The 53rd Ordinary Session of the Authority of Heads of State and Government of Economic Community of West African States (ECOWAS) has ended in Lome, Togo, with no clear cut date for the commencement of the region’s proposed Single Currency, Eco, with the deadline year of 2020 fast approaching.
Originally intended to be launched in 2000, the idea of a single currency project by ECOWAS was first proposed in the same Lome, Togo, at the 1999 ECOWAS summit. However, the commencement of Eco has been postponed on multiple occasions and the newest target is 2020.
A single currency for the ECOWAS sub-region is the ultimate objective of the 15 member-states. However, eight francophone countries in ECOWAS already have a common currency, the Communite Financiere Africaine (African Financial Community), which is controlled by the French treasury, through which it is attached to the Euro zone, thereby making it convertible.
With a very strong Naira back then, Nigeria almost single handedly financed the establishment of ECOWAS in 1975. Then, the Naira exchanged rate was about 70 Kobo to a Dollar and it was expected that Naira would eventually replace CFA or better still, both might be used as the adopted currencies for trade in the sub-region. Alas, the Naira is now battling to regain its lost glory and currently trade at N357 to a Dollar. The Eco will initially be adopted by five countries: Nigeria, Ghana, Gambia, Sierra Leone, Liberia and Guinea while other member states are expected to join the monetary union later.
Nigeria is the giant of the sub region, boasting of the largest economy not only among ECOWAS members, but also on the continent. Since Nigeria constitutes more than 75% of West Africa’s GDP and boasts of a population of over 180 million; she would absolutely play a very key role in facilitating the process of achieving Eco for the sub-region.
However, the biggest challenge facing the realisation of the single currency is the reluctance of Nigeria to fully throw her weight behind the proposed monetary union. Within the last one year, Nigeria has twice cautioned against hasty moves to introduce the single currency for West Africa. At the Presidential Task Force on the ECOWAS single currency programme, held in Accra, Ghana in February 2018, Nigeria cautioned against hasty moves to introduce the Eco. President Buhari had earlier kicked against the fast-track moves to introduce the single currency, at the 4th meeting of the Presidential Task Force on the ECOWAS Currency Programme, in Niamey, last October. He cited the absence of right economic fundamentals and other important foundations to build on in the sub-region.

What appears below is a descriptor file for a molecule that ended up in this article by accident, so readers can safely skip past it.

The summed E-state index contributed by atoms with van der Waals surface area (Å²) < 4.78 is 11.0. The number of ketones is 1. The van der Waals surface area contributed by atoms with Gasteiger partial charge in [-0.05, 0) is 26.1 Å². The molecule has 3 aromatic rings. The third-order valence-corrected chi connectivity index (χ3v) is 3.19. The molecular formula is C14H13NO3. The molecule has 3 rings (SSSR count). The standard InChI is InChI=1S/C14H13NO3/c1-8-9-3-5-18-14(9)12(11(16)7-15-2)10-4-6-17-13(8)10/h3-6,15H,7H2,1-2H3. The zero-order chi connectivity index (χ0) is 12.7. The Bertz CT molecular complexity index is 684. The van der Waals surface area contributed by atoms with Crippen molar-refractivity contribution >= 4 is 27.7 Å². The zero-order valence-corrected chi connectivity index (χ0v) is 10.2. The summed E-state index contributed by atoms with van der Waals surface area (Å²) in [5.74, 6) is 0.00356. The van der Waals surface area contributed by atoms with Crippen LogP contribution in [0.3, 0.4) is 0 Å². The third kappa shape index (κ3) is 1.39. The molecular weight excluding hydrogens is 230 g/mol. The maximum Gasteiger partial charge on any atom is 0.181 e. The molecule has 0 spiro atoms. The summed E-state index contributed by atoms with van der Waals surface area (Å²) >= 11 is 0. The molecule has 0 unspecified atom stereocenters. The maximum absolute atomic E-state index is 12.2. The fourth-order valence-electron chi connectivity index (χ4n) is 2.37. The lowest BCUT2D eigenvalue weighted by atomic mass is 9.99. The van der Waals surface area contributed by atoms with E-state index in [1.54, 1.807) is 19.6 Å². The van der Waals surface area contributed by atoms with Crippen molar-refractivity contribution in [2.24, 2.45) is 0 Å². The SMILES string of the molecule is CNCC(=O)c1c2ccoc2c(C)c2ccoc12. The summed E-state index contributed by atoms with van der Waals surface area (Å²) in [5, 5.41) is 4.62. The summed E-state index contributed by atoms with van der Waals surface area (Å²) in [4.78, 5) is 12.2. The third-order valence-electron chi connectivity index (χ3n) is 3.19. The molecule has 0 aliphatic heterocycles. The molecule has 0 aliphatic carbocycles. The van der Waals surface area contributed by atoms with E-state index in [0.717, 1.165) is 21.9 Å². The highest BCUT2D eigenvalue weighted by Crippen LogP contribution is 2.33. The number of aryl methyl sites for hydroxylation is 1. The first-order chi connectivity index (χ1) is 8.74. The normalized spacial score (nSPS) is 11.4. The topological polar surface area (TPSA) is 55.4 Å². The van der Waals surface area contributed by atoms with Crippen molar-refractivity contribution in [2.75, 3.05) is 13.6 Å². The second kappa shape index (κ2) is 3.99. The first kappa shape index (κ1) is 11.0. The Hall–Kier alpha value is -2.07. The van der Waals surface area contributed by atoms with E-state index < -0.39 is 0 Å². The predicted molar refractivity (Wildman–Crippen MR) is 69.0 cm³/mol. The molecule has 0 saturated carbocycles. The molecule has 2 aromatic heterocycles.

A common currency is the last stage of an economic integration which means there will be free flow of goods and services, labour and capital, within the sub-region. This means workers in Nigeria can easily migrate to other countries in the sub region, where there are labour shortages or high wages.
Also, the arrangement will enable Nigerian investors to have easier access to the economies of ECOWAS members, since they can freely move their capital to member states. Another huge advantage the Eco will give Nigeria is the fact that manufacturing companies in Nigerian will also have more access to the local markets in the sub-region.
Since trade barrier is expected to be very low, Nigeria can equally seize the opportunities and open up trade advantage for herself by expanding her export sector and importing cheaply from ECOWAS member states, without foreign exchange barriers.
If the monetary union turns out to be a deep economic integration in future, smaller member nations might become over reliant on big brother Nigeria, since she is by far the biggest economy in the sub-region. A good case study is Germany, the dominating economy in the Euro zone who is greatly feeling the burden of Euro leadership. By extension, Nigeria would also be strongly vulnerable to any economic shock from the monetary union, since her economy constitutes over 75% of the GDP of West Africa.
Moreover, Nigeria would be losing a large chunk of her monetary autonomy to a new regional central bank. Even, if the Central Bank of Nigeria (CBN) were to remain in existence, it would have a very limited role. This regional central bank will also be dictating monetary policies for the bloc, including setting interest rates and regulating the money supply in the sub-region, which might not be to Nigeria’s economic advantage.
Also, the introduction of Eco could mean Nigeria would no longer be able to print her Naira, which is one of the monetary policy tools she uses to control her economy. Another big disadvantage the single currency may pose to Nigeria is that she could lose the opportunity of using the exchange rate as an automatic stabilizer. A good example is when the CBN devalues the Naira when the nation is experiencing economic shocks, thereby making her exports cheaper and her imports more expensive. She might not have been able to do so, during the recession period, had the single currency been introduced by then.
For sustainable economic growth and development in the sub-region, intra-Africa trade is very crucial, because regional cooperation can bring down the level of poverty on the continent. The level of trade among ECOWAS members and African countries is too low to propel economic development in Africa.
According to the Foreign Trade Statistics Report by the National Bureau of Statistics (NBS), Nigeria only exported N195.2 billion worth of goods to other ECOWAS members in the first quarter of 2018 while her export to Netherlands alone was N963 billion during the same period. Also, Nigeria’s exports to her sub-regional neighbours stood at N782.66 billion in 2017, whereas, her export to China alone was N2.4 trillion in 2017.